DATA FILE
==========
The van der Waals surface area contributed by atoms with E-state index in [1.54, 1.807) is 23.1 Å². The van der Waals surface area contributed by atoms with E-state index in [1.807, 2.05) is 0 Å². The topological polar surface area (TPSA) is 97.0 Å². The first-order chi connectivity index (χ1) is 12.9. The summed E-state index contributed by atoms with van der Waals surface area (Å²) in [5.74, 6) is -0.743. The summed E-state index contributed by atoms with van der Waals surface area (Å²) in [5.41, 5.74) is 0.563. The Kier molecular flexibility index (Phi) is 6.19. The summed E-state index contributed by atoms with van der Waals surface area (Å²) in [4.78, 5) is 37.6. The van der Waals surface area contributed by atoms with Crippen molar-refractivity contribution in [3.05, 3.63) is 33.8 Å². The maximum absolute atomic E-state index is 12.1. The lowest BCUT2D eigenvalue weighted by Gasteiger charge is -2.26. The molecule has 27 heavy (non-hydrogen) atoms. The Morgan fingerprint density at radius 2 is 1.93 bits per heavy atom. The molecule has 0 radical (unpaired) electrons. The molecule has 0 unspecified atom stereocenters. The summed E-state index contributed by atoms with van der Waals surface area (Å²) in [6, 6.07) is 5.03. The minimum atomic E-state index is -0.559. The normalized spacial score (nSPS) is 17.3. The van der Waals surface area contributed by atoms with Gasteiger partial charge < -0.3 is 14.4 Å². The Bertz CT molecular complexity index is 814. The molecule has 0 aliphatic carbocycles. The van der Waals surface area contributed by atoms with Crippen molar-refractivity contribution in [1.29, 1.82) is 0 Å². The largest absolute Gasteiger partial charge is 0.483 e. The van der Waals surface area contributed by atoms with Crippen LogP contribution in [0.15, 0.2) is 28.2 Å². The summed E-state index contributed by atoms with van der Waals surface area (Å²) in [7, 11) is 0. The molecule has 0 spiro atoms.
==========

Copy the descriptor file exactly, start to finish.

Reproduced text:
The van der Waals surface area contributed by atoms with E-state index in [1.54, 1.807) is 23.1 Å². The van der Waals surface area contributed by atoms with E-state index in [1.807, 2.05) is 0 Å². The topological polar surface area (TPSA) is 97.0 Å². The first-order chi connectivity index (χ1) is 12.9. The summed E-state index contributed by atoms with van der Waals surface area (Å²) in [5.74, 6) is -0.743. The summed E-state index contributed by atoms with van der Waals surface area (Å²) in [5.41, 5.74) is 0.563. The Kier molecular flexibility index (Phi) is 6.19. The summed E-state index contributed by atoms with van der Waals surface area (Å²) in [4.78, 5) is 37.6. The van der Waals surface area contributed by atoms with Crippen molar-refractivity contribution in [3.05, 3.63) is 33.8 Å². The maximum absolute atomic E-state index is 12.1. The lowest BCUT2D eigenvalue weighted by Gasteiger charge is -2.26. The molecule has 27 heavy (non-hydrogen) atoms. The Morgan fingerprint density at radius 2 is 1.93 bits per heavy atom. The molecule has 0 radical (unpaired) electrons. The molecule has 0 unspecified atom stereocenters. The summed E-state index contributed by atoms with van der Waals surface area (Å²) in [6, 6.07) is 5.03. The minimum atomic E-state index is -0.559. The normalized spacial score (nSPS) is 17.3. The van der Waals surface area contributed by atoms with Gasteiger partial charge < -0.3 is 14.4 Å². The Bertz CT molecular complexity index is 814. The molecule has 0 aliphatic carbocycles. The van der Waals surface area contributed by atoms with Crippen molar-refractivity contribution in [1.29, 1.82) is 0 Å². The largest absolute Gasteiger partial charge is 0.483 e. The van der Waals surface area contributed by atoms with Crippen LogP contribution in [0.15, 0.2) is 28.2 Å². The summed E-state index contributed by atoms with van der Waals surface area (Å²) in [7, 11) is 0. The molecule has 0 spiro atoms.